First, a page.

In darkness I count my blessings like Manman taught me. One: I am alive. Two: there is no two. In the aftermath of the Haitian earthquake a boy is trapped beneath the rubble of a ruined hospital: thirsty, terrified and alone. ‘Shorty’ is a child of the slums, a teenage boy who has seen enough violence to last a lifetime, and who has been inexorably drawn into the world of the gangsters who rule Site Soleil: men who dole out money with one hand and death with the other. But Shorty has a secret: a flame of revenge that blazes inside him and a burning wish to find the twin sister he lost five years ago. And he is marked. Marked in a way that links him with Toussaint L’Ouverture, the Haitian rebel who two-hundred years ago led the slave revolt and faced down Napoleon to force the French out of Haiti. As he grows weaker, Shorty relives the journey that took him to the hospital, a bullet wound in his arm. In his visions and memories he hopes to find the strength to survive, and perhaps then Toussaint can find a way to be free … (Amazon)
When a mother and her infant are murdered on the outskirts of Cité Soleil, Haiti’s most infamous slum, two unexpected detectives emerge: Libète, a brash and headstrong girl of ten, and her brilliant but impoverished friend Jak.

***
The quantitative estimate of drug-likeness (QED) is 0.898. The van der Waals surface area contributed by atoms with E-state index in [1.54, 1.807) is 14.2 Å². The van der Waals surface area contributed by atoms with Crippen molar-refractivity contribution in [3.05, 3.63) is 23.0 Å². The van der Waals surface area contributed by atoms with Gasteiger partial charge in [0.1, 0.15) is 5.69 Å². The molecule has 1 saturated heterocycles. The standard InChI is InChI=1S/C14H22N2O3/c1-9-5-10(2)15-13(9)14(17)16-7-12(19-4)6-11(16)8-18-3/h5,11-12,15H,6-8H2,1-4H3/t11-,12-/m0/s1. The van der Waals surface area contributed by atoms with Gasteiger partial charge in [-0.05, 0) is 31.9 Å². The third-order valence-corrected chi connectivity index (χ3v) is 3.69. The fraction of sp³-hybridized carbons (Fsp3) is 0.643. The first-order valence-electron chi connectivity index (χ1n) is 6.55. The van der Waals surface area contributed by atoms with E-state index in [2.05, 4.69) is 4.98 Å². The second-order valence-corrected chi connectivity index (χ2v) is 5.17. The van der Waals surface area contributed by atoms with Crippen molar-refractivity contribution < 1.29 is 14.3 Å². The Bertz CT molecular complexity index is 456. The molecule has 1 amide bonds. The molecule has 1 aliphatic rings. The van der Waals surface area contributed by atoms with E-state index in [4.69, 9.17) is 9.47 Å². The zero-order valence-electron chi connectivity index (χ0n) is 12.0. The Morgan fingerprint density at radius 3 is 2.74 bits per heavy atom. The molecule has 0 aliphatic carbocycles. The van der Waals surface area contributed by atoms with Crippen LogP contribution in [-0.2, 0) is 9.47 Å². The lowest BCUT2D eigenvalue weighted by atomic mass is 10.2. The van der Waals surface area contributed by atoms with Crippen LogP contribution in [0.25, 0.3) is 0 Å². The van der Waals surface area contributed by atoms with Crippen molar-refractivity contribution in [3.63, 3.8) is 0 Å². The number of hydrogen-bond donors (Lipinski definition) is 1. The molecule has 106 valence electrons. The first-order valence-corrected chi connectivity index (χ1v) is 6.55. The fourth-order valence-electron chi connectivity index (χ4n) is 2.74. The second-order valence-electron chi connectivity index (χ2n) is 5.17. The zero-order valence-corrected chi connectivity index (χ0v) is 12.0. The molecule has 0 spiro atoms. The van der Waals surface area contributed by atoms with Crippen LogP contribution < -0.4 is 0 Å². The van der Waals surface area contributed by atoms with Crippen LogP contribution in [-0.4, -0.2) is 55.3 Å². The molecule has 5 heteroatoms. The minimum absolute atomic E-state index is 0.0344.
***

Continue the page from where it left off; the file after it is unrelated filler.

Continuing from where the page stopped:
Though made rough-and-tumble on the slum’s streets where gangs, police and U.N. peacekeepers have long battled for control, the murders stir Libète unlike anything she’s seen before. With the dead quickly forgotten as the community limps on in its grinding struggle to survive, Libète resolves to pursue the truth despite the costs, plunging headfirst into an insidious plot that will threaten her and everything she holds dear.
A profound journey set against the calamitous backdrop of modern-day Haiti, join Libète as she struggles to find herself and justice in an unjust world in Because We Are: A Novel of Haiti. (From author’s website)
From the best-selling author of Brother, I’m Dying and The Dew Breaker: a stunning new work of fiction that brings us deep into the intertwined lives of a small seaside town where a little girl, the daughter of a fisherman, has gone missing.